Most people diagnosed with MS will experience a series of flare-ups in their condition (relapses) followed by remission. This is understood as relapsing remitting MS.
This stage may last between 10 and 20 years, currently it is difficult to offer a more specific prognosis to any individual with MS.
After some years MS may be charcterised by fewer or no relapses, with slow development of further problems. At this stage, it is referred to as secondary progressive MS.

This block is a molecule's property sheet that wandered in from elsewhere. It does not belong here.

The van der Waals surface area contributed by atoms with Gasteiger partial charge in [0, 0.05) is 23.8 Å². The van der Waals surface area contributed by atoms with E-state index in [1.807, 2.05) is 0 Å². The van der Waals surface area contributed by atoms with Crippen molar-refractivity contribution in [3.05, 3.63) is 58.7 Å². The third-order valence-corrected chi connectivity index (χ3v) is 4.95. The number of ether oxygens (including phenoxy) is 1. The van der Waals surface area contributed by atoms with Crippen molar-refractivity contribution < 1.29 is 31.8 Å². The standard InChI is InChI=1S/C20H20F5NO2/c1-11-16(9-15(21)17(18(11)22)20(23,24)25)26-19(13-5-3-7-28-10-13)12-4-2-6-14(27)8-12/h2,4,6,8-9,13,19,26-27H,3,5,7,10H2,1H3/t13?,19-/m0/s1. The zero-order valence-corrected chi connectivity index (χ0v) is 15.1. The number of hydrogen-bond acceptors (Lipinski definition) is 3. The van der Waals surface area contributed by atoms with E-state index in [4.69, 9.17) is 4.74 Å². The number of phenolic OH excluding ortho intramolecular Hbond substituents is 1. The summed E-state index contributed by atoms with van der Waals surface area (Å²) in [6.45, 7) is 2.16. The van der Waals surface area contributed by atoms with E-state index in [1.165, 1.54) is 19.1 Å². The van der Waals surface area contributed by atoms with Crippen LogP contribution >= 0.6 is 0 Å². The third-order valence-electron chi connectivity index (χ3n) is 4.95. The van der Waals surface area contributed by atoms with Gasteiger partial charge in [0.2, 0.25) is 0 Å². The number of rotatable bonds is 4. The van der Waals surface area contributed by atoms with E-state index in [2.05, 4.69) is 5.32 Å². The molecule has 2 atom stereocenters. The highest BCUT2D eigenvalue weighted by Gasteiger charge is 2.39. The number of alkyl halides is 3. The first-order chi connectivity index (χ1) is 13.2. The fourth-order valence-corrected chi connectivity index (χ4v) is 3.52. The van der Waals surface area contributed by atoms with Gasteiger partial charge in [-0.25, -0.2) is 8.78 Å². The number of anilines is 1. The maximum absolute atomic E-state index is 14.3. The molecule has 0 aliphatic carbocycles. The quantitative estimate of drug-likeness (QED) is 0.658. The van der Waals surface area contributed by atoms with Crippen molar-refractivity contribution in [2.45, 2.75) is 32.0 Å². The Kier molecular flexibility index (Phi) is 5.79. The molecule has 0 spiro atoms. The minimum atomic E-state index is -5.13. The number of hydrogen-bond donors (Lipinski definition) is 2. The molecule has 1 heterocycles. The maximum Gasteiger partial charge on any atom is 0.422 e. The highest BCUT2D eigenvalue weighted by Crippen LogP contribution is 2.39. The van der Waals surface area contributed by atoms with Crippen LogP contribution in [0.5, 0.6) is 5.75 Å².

Over the last two decades a number of drugs have been introduced to help reduce the number of relapes occuring in early MS to limit the nerve damage caused by relapses. New drugs for this phase of MS are constantly being tested.
Around 10 – 15% percent will have primary progressive MS. PPMS can be more difficult to diagnose. Progression may be slow or in vary rare cases more rapid. News drugs are being tested to treat this form of progressive MS in its early stages.